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Crackers? Or nuts?

After news of a Manitoba daycare's lunch supplement went viral, healthy-eating advocates question Canada Food Guide

Hey there, time traveller!
This article was published 24/11/2013 (1366 days ago), so information in it may no longer be current.

Home-cooked roast beef, carrots, potatoes, milk and an orange. It's a made-in-Manitoba lunch that elicited international headlines last week from media outlets, including CNN and London's Daily Mail.

The story starts with Rossburn mother Kristen Bartkiw, who packed her children just those foods for lunch, knowing that she was sending them to school with a fairly nutritious meal.

The school supplemented the kids lunch with Ritz crackers to act as a "grain," what the daycare deemed the "missing" food group.


The school supplemented the kids lunch with Ritz crackers to act as a "grain," what the daycare deemed the "missing" food group.

The daycare issued Kristen Bartkiw a $10 fine.

The daycare issued Kristen Bartkiw a $10 fine.

But her kids' daycare didn't think so.

Instead, they issued her a $10 fine — and a notice that the school supplemented their lunch with Ritz crackers to act as a "grain," what the daycare deemed the "missing" food group.

Yes. Ritz crackers — the self-proclaimed "rich, flaky, melt in your mouth" boxed snack invented in the 1930s, before the public had much consciousness about eating to ward off disease and prolong life.

Ritz crackers are loaded with blood pressure-raising sodium, artery-clogging saturated fat and white flour, the result of grain that has been stripped of its nutrients and left virtually fibre-less. Sugar is also on Ritz's ingredient list.

The notice to Bartkiw explained the provincially licensed day care is required to supplement lunches that do not meet recommendations in Canada's Food Guide.

Meals, it says, are required to contain one serving of milk, one serving of meat, two servings of fruits and/or vegetables and one serving of grain products.

Ritz crackers technically count as a grain in Canada's Food Guide, the federal government's healthy-eating manifesto.

A spokeswoman with Manitoba's Family Services branch told the Free Press last week the Rossburn daycare was following the province's Manitoba's Early Learning and Child Care Community Child Care Standards Act, which follows Canada's Food Guide.

She said since 1986, the province has ruled that licensed child-care centres need to ensure children have nutritious meals and snacks by following the guide.

"The whole purpose was to make sure kids had good nutrition and balanced meals and obviously common sense should prevail in any of those situations," she said, noting the food guide also refers to nutrition "over the course of the day."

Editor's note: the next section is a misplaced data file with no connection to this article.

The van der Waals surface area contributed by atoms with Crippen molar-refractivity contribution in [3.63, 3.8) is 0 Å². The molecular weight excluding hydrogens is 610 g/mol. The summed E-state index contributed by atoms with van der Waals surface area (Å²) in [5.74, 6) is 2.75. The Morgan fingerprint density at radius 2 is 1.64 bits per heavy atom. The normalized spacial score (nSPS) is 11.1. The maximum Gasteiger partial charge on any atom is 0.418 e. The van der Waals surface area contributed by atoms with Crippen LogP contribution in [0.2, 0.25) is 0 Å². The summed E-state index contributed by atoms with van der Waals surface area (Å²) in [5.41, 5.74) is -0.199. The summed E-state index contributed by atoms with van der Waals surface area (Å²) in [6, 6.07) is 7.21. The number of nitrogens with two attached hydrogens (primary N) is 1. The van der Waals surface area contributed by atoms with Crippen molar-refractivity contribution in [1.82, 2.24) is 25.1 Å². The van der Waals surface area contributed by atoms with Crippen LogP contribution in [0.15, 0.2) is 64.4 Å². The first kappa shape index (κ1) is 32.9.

Bartkiw's story was brought to light last week — a year after it happened — because of Ottawa physician Dr. Yoni Freedhoff, an obesity specialist who reportedly posted the information on his blog after Bartkiw sent it to him.

Freedhoff is a vocal critic of Canada's Food Guide.

Bartkiw's story (which Freedhoff told in his blog) brings many issues to the table.

The first: Does Canada's Food Guide — in its current format — truly promote healthy eating? Or is it confusing and misguided? The document does ask us to consume up to 10 fruits and veggies daily. But at the same time, it counts apple juice as a serving of fruit, which is the equivalent of an injection of sugar into the bloodstream.

The guide also asks us to consume up to eight servings of grains daily. That could mean eight slices of bread or four cups of rice.

Millions of Canadian adults have Type 2 diabetes, a disease usually brought on by unhealthy food choices and excess weight. Kids are now getting this once-adult disease. The federal government had declared a supposed war on Type 2 diabetes, a condition that can narrow arteries, cause blindness and lead to limb amputations.

People with Type 2 diabetes need to lower their blood sugars through food intake if they want to avoid serious health complications. Juice and an abundance of grains do the opposite of that — they raise blood sugar levels dramatically.

Another question: Do daycare workers understand good nutrition? And who should teach it to them?

What role do registered dietitians play in promoting Canada's Food Guide? The Registered Dietitians of Canada actively promote the guide and its grain requirements. Although there are many individual dietitians who don't wholeheartedly agree with everything in the guide, does their professional regulating body allow them to deviate from it?

The answers to these questions and more will appear here in the weeks to come.


Does your child's daycare have a nutrition program? Share your experiences with Shamona at


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Updated on Wednesday, November 27, 2013 at 11:21 PM CST: Corrects references to Canada's Food Guide.

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